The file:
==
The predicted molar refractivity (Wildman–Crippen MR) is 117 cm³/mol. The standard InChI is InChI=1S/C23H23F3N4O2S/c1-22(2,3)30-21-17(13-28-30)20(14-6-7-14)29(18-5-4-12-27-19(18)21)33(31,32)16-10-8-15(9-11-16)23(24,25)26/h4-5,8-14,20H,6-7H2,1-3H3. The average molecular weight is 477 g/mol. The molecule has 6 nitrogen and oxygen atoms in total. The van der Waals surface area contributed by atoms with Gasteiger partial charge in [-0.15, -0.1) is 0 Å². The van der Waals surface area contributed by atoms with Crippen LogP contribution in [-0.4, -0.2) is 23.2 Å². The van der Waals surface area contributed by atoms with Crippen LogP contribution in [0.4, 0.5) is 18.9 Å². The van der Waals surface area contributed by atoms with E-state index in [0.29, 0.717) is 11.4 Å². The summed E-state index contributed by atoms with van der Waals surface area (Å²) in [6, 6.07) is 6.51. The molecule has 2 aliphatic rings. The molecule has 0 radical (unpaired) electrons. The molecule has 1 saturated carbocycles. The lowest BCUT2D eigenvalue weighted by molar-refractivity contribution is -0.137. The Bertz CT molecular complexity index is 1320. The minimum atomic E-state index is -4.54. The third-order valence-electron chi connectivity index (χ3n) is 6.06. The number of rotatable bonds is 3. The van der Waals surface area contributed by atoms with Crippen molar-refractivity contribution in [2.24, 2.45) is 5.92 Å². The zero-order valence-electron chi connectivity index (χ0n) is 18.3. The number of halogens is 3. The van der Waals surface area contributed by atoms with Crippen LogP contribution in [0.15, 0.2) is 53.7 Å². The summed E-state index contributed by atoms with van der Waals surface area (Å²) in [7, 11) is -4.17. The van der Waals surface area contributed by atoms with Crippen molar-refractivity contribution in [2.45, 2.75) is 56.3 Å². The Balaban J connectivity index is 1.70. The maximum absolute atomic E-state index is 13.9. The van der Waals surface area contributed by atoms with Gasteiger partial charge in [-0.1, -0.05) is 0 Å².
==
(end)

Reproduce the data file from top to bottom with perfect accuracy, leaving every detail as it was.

The predicted molar refractivity (Wildman–Crippen MR) is 117 cm³/mol. The standard InChI is InChI=1S/C23H23F3N4O2S/c1-22(2,3)30-21-17(13-28-30)20(14-6-7-14)29(18-5-4-12-27-19(18)21)33(31,32)16-10-8-15(9-11-16)23(24,25)26/h4-5,8-14,20H,6-7H2,1-3H3. The average molecular weight is 477 g/mol. The molecule has 6 nitrogen and oxygen atoms in total. The van der Waals surface area contributed by atoms with Gasteiger partial charge in [-0.15, -0.1) is 0 Å². The van der Waals surface area contributed by atoms with Crippen LogP contribution in [-0.4, -0.2) is 23.2 Å². The van der Waals surface area contributed by atoms with Crippen LogP contribution in [0.4, 0.5) is 18.9 Å². The van der Waals surface area contributed by atoms with E-state index in [0.29, 0.717) is 11.4 Å². The summed E-state index contributed by atoms with van der Waals surface area (Å²) in [6, 6.07) is 6.51. The molecule has 2 aliphatic rings. The molecule has 0 radical (unpaired) electrons. The molecule has 1 saturated carbocycles. The lowest BCUT2D eigenvalue weighted by molar-refractivity contribution is -0.137. The Bertz CT molecular complexity index is 1320. The minimum atomic E-state index is -4.54. The third-order valence-electron chi connectivity index (χ3n) is 6.06. The number of rotatable bonds is 3. The van der Waals surface area contributed by atoms with Crippen molar-refractivity contribution in [2.24, 2.45) is 5.92 Å². The zero-order valence-electron chi connectivity index (χ0n) is 18.3. The number of halogens is 3. The van der Waals surface area contributed by atoms with Crippen LogP contribution in [0.15, 0.2) is 53.7 Å². The summed E-state index contributed by atoms with van der Waals surface area (Å²) in [7, 11) is -4.17. The van der Waals surface area contributed by atoms with Crippen molar-refractivity contribution in [2.45, 2.75) is 56.3 Å². The Balaban J connectivity index is 1.70. The maximum absolute atomic E-state index is 13.9. The van der Waals surface area contributed by atoms with Gasteiger partial charge in [-0.1, -0.05) is 0 Å².